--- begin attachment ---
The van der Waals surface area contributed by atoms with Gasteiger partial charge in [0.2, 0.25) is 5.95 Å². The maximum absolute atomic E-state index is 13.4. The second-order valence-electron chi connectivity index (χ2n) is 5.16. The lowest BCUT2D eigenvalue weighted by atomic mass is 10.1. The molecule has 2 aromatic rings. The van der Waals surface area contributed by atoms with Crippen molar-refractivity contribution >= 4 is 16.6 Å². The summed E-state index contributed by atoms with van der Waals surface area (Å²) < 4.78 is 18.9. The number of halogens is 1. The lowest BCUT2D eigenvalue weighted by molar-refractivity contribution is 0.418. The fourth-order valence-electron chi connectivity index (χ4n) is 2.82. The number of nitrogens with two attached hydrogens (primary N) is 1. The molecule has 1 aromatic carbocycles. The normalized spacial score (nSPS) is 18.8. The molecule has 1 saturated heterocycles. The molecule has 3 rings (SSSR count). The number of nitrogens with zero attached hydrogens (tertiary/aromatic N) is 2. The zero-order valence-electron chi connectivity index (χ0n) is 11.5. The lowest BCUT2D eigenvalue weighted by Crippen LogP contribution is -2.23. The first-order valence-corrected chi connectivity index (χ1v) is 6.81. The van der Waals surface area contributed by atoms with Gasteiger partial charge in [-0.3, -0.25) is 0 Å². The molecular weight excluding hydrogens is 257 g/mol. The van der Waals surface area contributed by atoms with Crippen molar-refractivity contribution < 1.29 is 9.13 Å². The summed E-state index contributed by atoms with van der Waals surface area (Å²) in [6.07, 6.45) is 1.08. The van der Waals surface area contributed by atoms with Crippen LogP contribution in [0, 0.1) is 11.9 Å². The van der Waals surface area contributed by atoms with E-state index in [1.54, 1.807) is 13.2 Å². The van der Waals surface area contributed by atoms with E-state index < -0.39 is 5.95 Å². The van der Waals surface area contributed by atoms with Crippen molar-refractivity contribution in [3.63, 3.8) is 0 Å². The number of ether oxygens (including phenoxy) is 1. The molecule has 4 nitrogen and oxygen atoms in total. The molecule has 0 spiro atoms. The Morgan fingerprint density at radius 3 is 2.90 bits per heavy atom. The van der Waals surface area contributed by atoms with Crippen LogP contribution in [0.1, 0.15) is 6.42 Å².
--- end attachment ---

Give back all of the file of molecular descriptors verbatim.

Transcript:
The van der Waals surface area contributed by atoms with Gasteiger partial charge in [0.2, 0.25) is 5.95 Å². The maximum absolute atomic E-state index is 13.4. The second-order valence-electron chi connectivity index (χ2n) is 5.16. The lowest BCUT2D eigenvalue weighted by atomic mass is 10.1. The molecule has 2 aromatic rings. The van der Waals surface area contributed by atoms with Crippen molar-refractivity contribution >= 4 is 16.6 Å². The summed E-state index contributed by atoms with van der Waals surface area (Å²) < 4.78 is 18.9. The number of halogens is 1. The lowest BCUT2D eigenvalue weighted by molar-refractivity contribution is 0.418. The fourth-order valence-electron chi connectivity index (χ4n) is 2.82. The number of nitrogens with two attached hydrogens (primary N) is 1. The molecule has 1 aromatic carbocycles. The normalized spacial score (nSPS) is 18.8. The molecule has 1 saturated heterocycles. The molecule has 3 rings (SSSR count). The number of nitrogens with zero attached hydrogens (tertiary/aromatic N) is 2. The zero-order valence-electron chi connectivity index (χ0n) is 11.5. The lowest BCUT2D eigenvalue weighted by Crippen LogP contribution is -2.23. The first-order valence-corrected chi connectivity index (χ1v) is 6.81. The van der Waals surface area contributed by atoms with Gasteiger partial charge in [-0.3, -0.25) is 0 Å². The molecular weight excluding hydrogens is 257 g/mol. The van der Waals surface area contributed by atoms with Crippen molar-refractivity contribution < 1.29 is 9.13 Å². The summed E-state index contributed by atoms with van der Waals surface area (Å²) in [6.07, 6.45) is 1.08. The van der Waals surface area contributed by atoms with Crippen LogP contribution in [0, 0.1) is 11.9 Å². The van der Waals surface area contributed by atoms with E-state index in [1.54, 1.807) is 13.2 Å². The van der Waals surface area contributed by atoms with E-state index < -0.39 is 5.95 Å². The van der Waals surface area contributed by atoms with Crippen molar-refractivity contribution in [3.63, 3.8) is 0 Å². The number of ether oxygens (including phenoxy) is 1. The molecule has 4 nitrogen and oxygen atoms in total. The molecule has 0 spiro atoms. The Morgan fingerprint density at radius 3 is 2.90 bits per heavy atom. The van der Waals surface area contributed by atoms with Crippen LogP contribution in [0.1, 0.15) is 6.42 Å².